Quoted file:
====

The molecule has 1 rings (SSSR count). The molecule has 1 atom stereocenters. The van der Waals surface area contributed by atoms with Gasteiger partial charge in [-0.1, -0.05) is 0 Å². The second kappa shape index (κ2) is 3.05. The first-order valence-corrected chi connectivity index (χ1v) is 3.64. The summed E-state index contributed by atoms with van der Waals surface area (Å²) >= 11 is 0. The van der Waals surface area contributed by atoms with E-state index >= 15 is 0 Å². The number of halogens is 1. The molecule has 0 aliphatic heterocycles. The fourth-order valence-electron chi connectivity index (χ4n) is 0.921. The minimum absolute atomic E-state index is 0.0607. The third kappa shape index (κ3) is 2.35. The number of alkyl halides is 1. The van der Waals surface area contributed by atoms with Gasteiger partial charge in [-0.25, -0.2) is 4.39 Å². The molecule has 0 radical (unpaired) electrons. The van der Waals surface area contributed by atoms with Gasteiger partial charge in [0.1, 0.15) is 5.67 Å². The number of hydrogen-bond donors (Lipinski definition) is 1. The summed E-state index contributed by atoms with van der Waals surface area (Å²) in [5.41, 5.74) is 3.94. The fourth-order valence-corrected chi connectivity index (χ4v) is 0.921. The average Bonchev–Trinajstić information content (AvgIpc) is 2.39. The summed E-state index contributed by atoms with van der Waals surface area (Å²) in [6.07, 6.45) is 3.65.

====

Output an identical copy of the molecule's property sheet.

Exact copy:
The molecule has 1 rings (SSSR count). The molecule has 1 atom stereocenters. The van der Waals surface area contributed by atoms with Gasteiger partial charge in [-0.1, -0.05) is 0 Å². The second kappa shape index (κ2) is 3.05. The first-order valence-corrected chi connectivity index (χ1v) is 3.64. The summed E-state index contributed by atoms with van der Waals surface area (Å²) >= 11 is 0. The van der Waals surface area contributed by atoms with E-state index >= 15 is 0 Å². The number of halogens is 1. The molecule has 0 aliphatic heterocycles. The fourth-order valence-electron chi connectivity index (χ4n) is 0.921. The minimum absolute atomic E-state index is 0.0607. The third kappa shape index (κ3) is 2.35. The number of alkyl halides is 1. The van der Waals surface area contributed by atoms with Gasteiger partial charge in [-0.25, -0.2) is 4.39 Å². The molecule has 0 radical (unpaired) electrons. The van der Waals surface area contributed by atoms with Gasteiger partial charge in [0.1, 0.15) is 5.67 Å². The number of hydrogen-bond donors (Lipinski definition) is 1. The summed E-state index contributed by atoms with van der Waals surface area (Å²) in [5.41, 5.74) is 3.94. The fourth-order valence-corrected chi connectivity index (χ4v) is 0.921. The average Bonchev–Trinajstić information content (AvgIpc) is 2.39. The summed E-state index contributed by atoms with van der Waals surface area (Å²) in [6.07, 6.45) is 3.65.